↳ “People can find the good in just about anything but themselves. Look at me. It’s clear to all of you that I am awesome, but I can never admit that because that would make me an ass. What I can do is see what makes Annie awesome. She’s driven. We need driven people or the lights go out and the ice cream melts. And Pierce. We need guys like Pierce. This guy has wisdom to offer. We should listen to him sometime. We wouldn’t regret it. And Shirley. Shirley has earned our respect. Not as a wife, not as a mother, but as a woman. And don’t test her on that, because that thing about the jukebox was way too specific to be improvised. And Troy. Who cares if Troy thinks he’s all that? Maybe he is. Do you think astronauts go to the moon because they hate oxygen? No, they’re trying to impress their high school’s prom king. And Abed. Abed’s a shaman. You ask him to pass the salt, he gives you a bowl of soup because you know what? Soup is better. Abed is better. You are all better than you think you are. You are just designed not to believe it when you hear it from yourself.”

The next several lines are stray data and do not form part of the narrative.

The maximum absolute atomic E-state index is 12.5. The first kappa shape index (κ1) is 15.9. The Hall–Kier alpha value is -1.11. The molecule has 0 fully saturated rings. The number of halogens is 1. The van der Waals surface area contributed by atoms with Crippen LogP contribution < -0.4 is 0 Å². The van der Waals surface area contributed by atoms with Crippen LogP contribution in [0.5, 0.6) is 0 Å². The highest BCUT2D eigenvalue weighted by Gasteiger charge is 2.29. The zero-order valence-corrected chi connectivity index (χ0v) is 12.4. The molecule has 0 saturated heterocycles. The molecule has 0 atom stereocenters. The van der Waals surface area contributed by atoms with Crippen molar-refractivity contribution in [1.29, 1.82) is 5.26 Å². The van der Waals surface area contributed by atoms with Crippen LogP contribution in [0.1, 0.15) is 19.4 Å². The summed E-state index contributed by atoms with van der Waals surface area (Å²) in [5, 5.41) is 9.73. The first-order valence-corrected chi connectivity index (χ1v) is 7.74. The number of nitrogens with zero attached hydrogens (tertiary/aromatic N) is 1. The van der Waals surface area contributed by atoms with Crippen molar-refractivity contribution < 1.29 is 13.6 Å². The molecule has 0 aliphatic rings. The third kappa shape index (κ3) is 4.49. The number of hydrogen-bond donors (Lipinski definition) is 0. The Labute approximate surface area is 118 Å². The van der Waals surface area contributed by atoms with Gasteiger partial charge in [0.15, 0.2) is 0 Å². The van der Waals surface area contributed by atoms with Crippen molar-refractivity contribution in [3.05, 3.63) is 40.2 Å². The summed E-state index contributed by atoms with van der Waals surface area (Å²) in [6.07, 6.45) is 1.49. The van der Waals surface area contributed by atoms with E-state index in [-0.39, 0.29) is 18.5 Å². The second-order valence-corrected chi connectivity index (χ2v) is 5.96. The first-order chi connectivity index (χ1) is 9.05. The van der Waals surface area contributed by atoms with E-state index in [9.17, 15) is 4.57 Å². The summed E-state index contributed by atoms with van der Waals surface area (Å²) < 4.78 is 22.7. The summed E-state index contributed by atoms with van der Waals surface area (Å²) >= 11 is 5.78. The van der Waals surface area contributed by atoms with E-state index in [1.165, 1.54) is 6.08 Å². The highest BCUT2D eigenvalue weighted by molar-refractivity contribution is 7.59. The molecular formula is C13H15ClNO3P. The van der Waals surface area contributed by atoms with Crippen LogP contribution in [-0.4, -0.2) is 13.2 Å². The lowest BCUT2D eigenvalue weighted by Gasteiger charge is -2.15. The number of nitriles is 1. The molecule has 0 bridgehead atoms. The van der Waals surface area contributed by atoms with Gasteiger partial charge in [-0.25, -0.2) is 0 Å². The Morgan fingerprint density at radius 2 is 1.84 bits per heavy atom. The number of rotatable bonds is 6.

Mostly because it’s amazingly hilarious, but it’s also the most character-oriented episode since Cooperative Calligraphy.
And there’s one part in particular that hit me hard, but no-one else seems to have commented on it.
In Britta’s timeline, when Pierce is harassing Troy with the troll doll, they’ve managed to create one of the most powerfully understated moments that’s ever been recorded on film, I think. There’s no music, no fake emotion, no anything that doesn’t, or wouldn’t, just naturally happen.
Abed: ‘Pierce is terrorizing Troy because he’s jealous we moved in together.’ Pierce: 'You’re the one who’s jealous!’ Abed: 'Why would I be jealous?’ Pierce: 'Because you’re lonely and crazy!’
It’s one of the very few moments that I can think of where I’ve been laughing hysterically, and then had a single line of dialogue shut me up completely. It hit me, almost physically, and I actually felt absolutely terrible for Pierce. So does everyone else in the scene, and rather than having to listen to, or see, their emotions and reactions, you can feel them.
Maybe it’s because I’ve grown so attached to these characters, but that scene was just amazingly powerful.
Community needs more episodes, and moments, like that.